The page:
Does your web page take a very long time to show up the first time you open it in your browser? Does it even take more time on slower Internet connections? The problem might be the size of your image files or performance of the web servers.
Why should you care?
- Customers don't want to wait for more than 3-5 seconds for your web page to appear, especially if they have a high speed Internet connection. If your site isn't stepping up to meet their expectations, they are off to click on any of the thousands of other sites that will.
- Some search engines do rank your website lower if they find that your website is slow.
The three biggest causes for large images which slow down your website include:
- Choosing the wrong type of file
- The height and width of the image are too big
- The quality of the image is too high
Many people upload stock photos or even their own photos at full multi-mega-pixel resolution and then used HTML or the CMS to re-size the image. This results in a website that is very slow because the original file in its full size is still sent a visitors browser.
Always re-size and apply changes to the original image in order to preserve the best possible quality image.
The best solution is to send the visitor exactly what they need and nothing more. Before you upload your file, reduce the dimensions of the file to the height and width which will actually be displayed and reduce the quality of the saved file to a level where it still looks good. These two techniques can dramatically increase the speed of your website because the files sent to visitors will be smaller. How much faster? That depends on your web page but it is not uncommon to see the time it takes to display a web page for the first time drop by 50 to 80% or more.
A couple of tools I have found which produce great results are Photoshop (Save for Web option) or IrfanView. While Photoshop does a great job at reducing the size of your image files, if you don't already have it, it can be expensive to purchase. It is also not very convenient or quick to batch process many images, even if you create automated Action scripts.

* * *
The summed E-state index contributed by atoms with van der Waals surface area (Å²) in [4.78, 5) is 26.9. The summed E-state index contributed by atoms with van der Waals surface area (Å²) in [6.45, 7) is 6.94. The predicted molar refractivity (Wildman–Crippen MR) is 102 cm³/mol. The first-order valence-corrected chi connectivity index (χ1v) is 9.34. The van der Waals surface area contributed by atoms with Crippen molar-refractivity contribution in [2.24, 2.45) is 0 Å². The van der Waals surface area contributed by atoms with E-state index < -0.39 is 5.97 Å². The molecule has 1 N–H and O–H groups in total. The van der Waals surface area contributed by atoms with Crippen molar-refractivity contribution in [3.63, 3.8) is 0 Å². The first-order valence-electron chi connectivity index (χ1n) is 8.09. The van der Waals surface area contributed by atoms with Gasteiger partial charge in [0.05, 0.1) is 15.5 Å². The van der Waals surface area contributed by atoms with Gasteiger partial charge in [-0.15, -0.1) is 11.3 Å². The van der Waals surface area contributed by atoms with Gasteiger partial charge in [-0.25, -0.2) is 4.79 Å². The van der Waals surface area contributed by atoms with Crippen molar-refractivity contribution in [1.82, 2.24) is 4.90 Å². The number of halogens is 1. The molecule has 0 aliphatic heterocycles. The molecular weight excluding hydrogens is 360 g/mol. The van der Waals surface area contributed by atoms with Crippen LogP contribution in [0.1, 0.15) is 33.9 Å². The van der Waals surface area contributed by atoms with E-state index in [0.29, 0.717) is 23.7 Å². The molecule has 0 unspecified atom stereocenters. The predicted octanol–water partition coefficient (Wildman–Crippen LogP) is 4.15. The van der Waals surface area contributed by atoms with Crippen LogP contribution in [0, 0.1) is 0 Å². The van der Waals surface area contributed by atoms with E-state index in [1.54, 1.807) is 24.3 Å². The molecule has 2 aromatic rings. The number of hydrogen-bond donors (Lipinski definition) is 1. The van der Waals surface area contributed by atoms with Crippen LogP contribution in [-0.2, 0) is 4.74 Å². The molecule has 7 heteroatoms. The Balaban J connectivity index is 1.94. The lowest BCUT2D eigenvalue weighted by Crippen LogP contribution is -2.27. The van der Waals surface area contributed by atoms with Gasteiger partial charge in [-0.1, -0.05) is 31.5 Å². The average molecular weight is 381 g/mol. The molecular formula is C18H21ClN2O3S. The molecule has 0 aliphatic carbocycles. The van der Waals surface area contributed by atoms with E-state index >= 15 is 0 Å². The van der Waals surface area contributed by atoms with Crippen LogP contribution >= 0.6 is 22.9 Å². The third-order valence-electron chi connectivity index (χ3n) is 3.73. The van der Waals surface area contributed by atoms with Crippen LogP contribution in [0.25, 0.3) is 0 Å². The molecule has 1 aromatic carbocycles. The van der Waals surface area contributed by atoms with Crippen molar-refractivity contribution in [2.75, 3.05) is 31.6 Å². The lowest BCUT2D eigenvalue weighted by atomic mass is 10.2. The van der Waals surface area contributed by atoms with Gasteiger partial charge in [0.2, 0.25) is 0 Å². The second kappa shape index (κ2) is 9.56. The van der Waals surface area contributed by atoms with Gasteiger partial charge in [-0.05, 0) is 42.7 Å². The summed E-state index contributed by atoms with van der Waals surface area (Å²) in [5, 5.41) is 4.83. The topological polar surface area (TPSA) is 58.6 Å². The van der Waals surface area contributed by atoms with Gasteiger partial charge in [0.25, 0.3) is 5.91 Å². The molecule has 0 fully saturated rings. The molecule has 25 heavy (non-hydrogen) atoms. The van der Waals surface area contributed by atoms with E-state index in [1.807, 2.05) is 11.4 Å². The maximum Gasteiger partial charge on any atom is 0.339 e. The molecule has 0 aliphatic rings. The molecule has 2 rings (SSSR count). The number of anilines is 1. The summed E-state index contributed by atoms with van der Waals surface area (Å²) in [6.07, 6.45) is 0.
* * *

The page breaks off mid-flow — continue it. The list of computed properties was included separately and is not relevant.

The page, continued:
A much less expensive alternative for this type of work is Irfanview. When it comes to quality, my comparative research has shown that it is the next best thing to Photoshop for advanced image processing. For example, in the time it might take someone familiar with Photoshop to re-size one image, Irfanview can do 50 or more images with similar high quality results and in some cases, even produces smaller files than Photoshop. While it can't do everything that Photoshop and other image editors do, what it does do, it does very well.
Irfanview is free to download from for personal use. As of today, it is also a bargain at just $12.00 if you will be using it for business. You'll find the link to donate on the What is Irfanview page. And just in case you were wondering, I don't have anything to do with Irfanview or its developer other than being a big fan of this product since many years.
Optimizing the Web Server Performance
Once you have reduced the size of the files that will be sent to a visitors browser, the next step is to increase the performance and efficiency of your website itself. There are a few WordPress plugins which can help:
- W3 Total Cache - Information stored in memory is accessible faster than when it's stored on disk. This plugin can speed up a visitors browsing experience by keeping frequently used files and database information in memory, storing files as HTML, and telling web browsers not to re-load all the files each time a person goes back to the same page on your website. A good alternative to this would be WP Super Cache.
- P3 (Plugin Performance Profiler) - If your site is slow and you can't figure out why, P3 will create a performance report for your site to let you see which plugins are potentially slowing it down. I recommend using Chrome or Firefox to run the test as Internet Explorer seems to have issues with some versions of this tool.
What Else Can You Do?
- Occasionally I have seen cases where the problem isn't the website or the web server at all but the DNS resolution of the domain name. DNS is the system that takes the website name you entered and turns it into the IP address of your web server. If that system isn't working properly, it could take a long time for your visitors browser to find your web server.
- Consider changing your web hosting service provider. They are not all created equally and more expensive doesn't necessarily mean better performance.
- Contact us for a free, no obligation conversation to discuss your specific issue and what can be done about it.